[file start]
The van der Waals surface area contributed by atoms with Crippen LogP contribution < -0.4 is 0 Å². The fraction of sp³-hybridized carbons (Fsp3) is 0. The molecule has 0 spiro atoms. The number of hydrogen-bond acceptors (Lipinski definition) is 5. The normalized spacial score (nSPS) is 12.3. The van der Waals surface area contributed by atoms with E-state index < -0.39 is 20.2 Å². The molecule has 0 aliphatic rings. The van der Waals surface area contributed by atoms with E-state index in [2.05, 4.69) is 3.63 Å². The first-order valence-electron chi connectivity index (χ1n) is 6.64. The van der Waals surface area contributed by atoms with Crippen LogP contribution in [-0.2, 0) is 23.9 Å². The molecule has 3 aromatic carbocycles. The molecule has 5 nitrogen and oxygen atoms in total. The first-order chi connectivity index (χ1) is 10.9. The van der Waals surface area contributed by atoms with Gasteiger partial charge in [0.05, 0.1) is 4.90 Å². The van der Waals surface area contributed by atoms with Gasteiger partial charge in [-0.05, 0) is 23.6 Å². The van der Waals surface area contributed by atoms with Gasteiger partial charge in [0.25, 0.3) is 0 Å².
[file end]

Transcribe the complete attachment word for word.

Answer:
The van der Waals surface area contributed by atoms with Crippen LogP contribution < -0.4 is 0 Å². The fraction of sp³-hybridized carbons (Fsp3) is 0. The molecule has 0 spiro atoms. The number of hydrogen-bond acceptors (Lipinski definition) is 5. The normalized spacial score (nSPS) is 12.3. The van der Waals surface area contributed by atoms with E-state index < -0.39 is 20.2 Å². The molecule has 0 aliphatic rings. The van der Waals surface area contributed by atoms with E-state index in [2.05, 4.69) is 3.63 Å². The first-order valence-electron chi connectivity index (χ1n) is 6.64. The van der Waals surface area contributed by atoms with Crippen LogP contribution in [-0.2, 0) is 23.9 Å². The molecule has 3 aromatic carbocycles. The molecule has 5 nitrogen and oxygen atoms in total. The first-order chi connectivity index (χ1) is 10.9. The van der Waals surface area contributed by atoms with Gasteiger partial charge in [0.05, 0.1) is 4.90 Å². The van der Waals surface area contributed by atoms with Gasteiger partial charge in [-0.05, 0) is 23.6 Å². The van der Waals surface area contributed by atoms with Gasteiger partial charge in [0.25, 0.3) is 0 Å².